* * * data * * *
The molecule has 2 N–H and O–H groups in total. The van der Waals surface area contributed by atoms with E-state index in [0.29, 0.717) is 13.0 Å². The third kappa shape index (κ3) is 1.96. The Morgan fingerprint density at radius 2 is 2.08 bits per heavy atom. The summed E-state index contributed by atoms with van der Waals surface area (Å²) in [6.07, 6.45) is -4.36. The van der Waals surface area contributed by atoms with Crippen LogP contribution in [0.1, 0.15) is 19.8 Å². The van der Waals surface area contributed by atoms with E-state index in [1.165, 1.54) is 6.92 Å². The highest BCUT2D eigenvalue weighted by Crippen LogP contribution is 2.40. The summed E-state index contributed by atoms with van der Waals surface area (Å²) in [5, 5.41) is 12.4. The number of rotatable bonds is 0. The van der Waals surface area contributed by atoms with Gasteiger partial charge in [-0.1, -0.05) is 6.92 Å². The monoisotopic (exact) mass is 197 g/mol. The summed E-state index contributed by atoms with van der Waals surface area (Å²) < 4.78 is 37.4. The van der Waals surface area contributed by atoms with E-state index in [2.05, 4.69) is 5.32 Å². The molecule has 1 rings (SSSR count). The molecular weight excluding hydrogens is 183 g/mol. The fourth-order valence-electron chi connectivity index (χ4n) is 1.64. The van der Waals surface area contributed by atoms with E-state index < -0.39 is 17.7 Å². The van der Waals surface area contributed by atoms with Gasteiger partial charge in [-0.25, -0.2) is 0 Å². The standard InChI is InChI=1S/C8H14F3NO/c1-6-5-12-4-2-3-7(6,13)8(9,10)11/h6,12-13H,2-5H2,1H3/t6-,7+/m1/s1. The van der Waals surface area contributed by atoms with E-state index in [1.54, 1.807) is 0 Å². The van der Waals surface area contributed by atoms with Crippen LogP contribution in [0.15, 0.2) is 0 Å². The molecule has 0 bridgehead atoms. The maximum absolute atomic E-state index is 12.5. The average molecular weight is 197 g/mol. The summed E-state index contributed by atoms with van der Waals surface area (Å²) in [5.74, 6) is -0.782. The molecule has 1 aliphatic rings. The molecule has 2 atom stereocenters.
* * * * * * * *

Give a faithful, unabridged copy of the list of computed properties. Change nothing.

The molecule has 2 N–H and O–H groups in total. The van der Waals surface area contributed by atoms with E-state index in [0.29, 0.717) is 13.0 Å². The third kappa shape index (κ3) is 1.96. The Morgan fingerprint density at radius 2 is 2.08 bits per heavy atom. The summed E-state index contributed by atoms with van der Waals surface area (Å²) in [6.07, 6.45) is -4.36. The van der Waals surface area contributed by atoms with Crippen LogP contribution in [0.1, 0.15) is 19.8 Å². The van der Waals surface area contributed by atoms with E-state index in [1.165, 1.54) is 6.92 Å². The highest BCUT2D eigenvalue weighted by Crippen LogP contribution is 2.40. The summed E-state index contributed by atoms with van der Waals surface area (Å²) in [5, 5.41) is 12.4. The number of rotatable bonds is 0. The van der Waals surface area contributed by atoms with Gasteiger partial charge in [-0.1, -0.05) is 6.92 Å². The monoisotopic (exact) mass is 197 g/mol. The summed E-state index contributed by atoms with van der Waals surface area (Å²) < 4.78 is 37.4. The van der Waals surface area contributed by atoms with E-state index in [2.05, 4.69) is 5.32 Å². The molecule has 1 rings (SSSR count). The molecular weight excluding hydrogens is 183 g/mol. The fourth-order valence-electron chi connectivity index (χ4n) is 1.64. The van der Waals surface area contributed by atoms with E-state index < -0.39 is 17.7 Å². The van der Waals surface area contributed by atoms with Gasteiger partial charge in [-0.25, -0.2) is 0 Å². The standard InChI is InChI=1S/C8H14F3NO/c1-6-5-12-4-2-3-7(6,13)8(9,10)11/h6,12-13H,2-5H2,1H3/t6-,7+/m1/s1. The van der Waals surface area contributed by atoms with E-state index in [1.54, 1.807) is 0 Å². The van der Waals surface area contributed by atoms with Crippen LogP contribution in [0.15, 0.2) is 0 Å². The molecule has 0 bridgehead atoms. The maximum absolute atomic E-state index is 12.5. The average molecular weight is 197 g/mol. The summed E-state index contributed by atoms with van der Waals surface area (Å²) in [5.74, 6) is -0.782. The molecule has 1 aliphatic rings. The molecule has 2 atom stereocenters.